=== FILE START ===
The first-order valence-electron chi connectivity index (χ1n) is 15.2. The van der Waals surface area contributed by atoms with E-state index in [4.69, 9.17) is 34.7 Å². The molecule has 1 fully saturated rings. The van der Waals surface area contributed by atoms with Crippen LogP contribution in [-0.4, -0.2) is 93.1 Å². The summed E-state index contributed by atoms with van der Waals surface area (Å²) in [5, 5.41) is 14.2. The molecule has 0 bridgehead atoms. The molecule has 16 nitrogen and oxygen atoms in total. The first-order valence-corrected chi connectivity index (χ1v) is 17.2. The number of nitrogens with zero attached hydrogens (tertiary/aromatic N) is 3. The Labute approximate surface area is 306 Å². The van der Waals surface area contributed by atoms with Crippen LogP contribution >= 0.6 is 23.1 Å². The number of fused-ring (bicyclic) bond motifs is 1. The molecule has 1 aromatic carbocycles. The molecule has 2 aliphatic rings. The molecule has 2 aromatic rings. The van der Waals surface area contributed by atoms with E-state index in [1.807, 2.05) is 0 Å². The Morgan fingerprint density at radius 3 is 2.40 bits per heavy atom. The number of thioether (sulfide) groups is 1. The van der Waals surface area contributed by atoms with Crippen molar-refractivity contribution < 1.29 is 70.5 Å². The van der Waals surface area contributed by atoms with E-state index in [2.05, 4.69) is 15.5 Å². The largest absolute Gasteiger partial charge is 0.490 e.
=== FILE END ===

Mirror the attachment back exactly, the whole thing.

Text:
The first-order valence-electron chi connectivity index (χ1n) is 15.2. The van der Waals surface area contributed by atoms with E-state index in [4.69, 9.17) is 34.7 Å². The molecule has 1 fully saturated rings. The van der Waals surface area contributed by atoms with Crippen LogP contribution in [-0.4, -0.2) is 93.1 Å². The summed E-state index contributed by atoms with van der Waals surface area (Å²) in [5, 5.41) is 14.2. The molecule has 0 bridgehead atoms. The molecule has 16 nitrogen and oxygen atoms in total. The first-order valence-corrected chi connectivity index (χ1v) is 17.2. The number of nitrogens with zero attached hydrogens (tertiary/aromatic N) is 3. The Labute approximate surface area is 306 Å². The van der Waals surface area contributed by atoms with Crippen LogP contribution >= 0.6 is 23.1 Å². The number of fused-ring (bicyclic) bond motifs is 1. The molecule has 1 aromatic carbocycles. The molecule has 2 aliphatic rings. The molecule has 2 aromatic rings. The van der Waals surface area contributed by atoms with E-state index in [1.807, 2.05) is 0 Å². The Morgan fingerprint density at radius 3 is 2.40 bits per heavy atom. The number of thioether (sulfide) groups is 1. The van der Waals surface area contributed by atoms with Crippen molar-refractivity contribution < 1.29 is 70.5 Å². The van der Waals surface area contributed by atoms with E-state index in [2.05, 4.69) is 15.5 Å². The largest absolute Gasteiger partial charge is 0.490 e.